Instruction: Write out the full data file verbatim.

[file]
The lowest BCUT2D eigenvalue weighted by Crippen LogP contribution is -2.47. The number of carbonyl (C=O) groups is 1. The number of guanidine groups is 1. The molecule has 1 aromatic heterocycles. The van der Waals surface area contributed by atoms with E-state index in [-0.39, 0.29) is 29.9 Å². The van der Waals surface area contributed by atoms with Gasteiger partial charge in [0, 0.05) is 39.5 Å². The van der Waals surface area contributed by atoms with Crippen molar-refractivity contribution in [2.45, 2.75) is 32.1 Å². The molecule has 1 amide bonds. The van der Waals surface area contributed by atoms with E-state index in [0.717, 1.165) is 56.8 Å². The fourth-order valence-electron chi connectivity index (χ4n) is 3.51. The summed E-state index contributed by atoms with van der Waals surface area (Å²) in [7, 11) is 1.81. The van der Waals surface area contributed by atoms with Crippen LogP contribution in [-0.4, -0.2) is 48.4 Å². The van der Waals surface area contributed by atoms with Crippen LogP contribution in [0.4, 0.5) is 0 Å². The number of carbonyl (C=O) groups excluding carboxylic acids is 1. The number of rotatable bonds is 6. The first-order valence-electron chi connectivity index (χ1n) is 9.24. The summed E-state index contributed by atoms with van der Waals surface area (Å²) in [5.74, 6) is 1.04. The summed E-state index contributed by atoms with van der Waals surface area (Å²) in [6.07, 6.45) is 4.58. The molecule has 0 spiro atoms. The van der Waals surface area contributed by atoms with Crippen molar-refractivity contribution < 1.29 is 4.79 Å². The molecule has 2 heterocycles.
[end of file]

The lowest BCUT2D eigenvalue weighted by Crippen LogP contribution is -2.47. The number of carbonyl (C=O) groups is 1. The number of guanidine groups is 1. The molecule has 1 aromatic heterocycles. The van der Waals surface area contributed by atoms with E-state index in [-0.39, 0.29) is 29.9 Å². The van der Waals surface area contributed by atoms with Gasteiger partial charge in [0, 0.05) is 39.5 Å². The van der Waals surface area contributed by atoms with Crippen molar-refractivity contribution in [2.45, 2.75) is 32.1 Å². The molecule has 1 amide bonds. The van der Waals surface area contributed by atoms with E-state index in [0.717, 1.165) is 56.8 Å². The fourth-order valence-electron chi connectivity index (χ4n) is 3.51. The summed E-state index contributed by atoms with van der Waals surface area (Å²) in [7, 11) is 1.81. The van der Waals surface area contributed by atoms with Crippen LogP contribution in [-0.4, -0.2) is 48.4 Å². The van der Waals surface area contributed by atoms with Crippen LogP contribution in [0.4, 0.5) is 0 Å². The number of carbonyl (C=O) groups excluding carboxylic acids is 1. The number of rotatable bonds is 6. The first-order valence-electron chi connectivity index (χ1n) is 9.24. The summed E-state index contributed by atoms with van der Waals surface area (Å²) in [5.74, 6) is 1.04. The summed E-state index contributed by atoms with van der Waals surface area (Å²) in [6.07, 6.45) is 4.58. The molecule has 0 spiro atoms. The van der Waals surface area contributed by atoms with Crippen molar-refractivity contribution < 1.29 is 4.79 Å². The molecule has 2 heterocycles.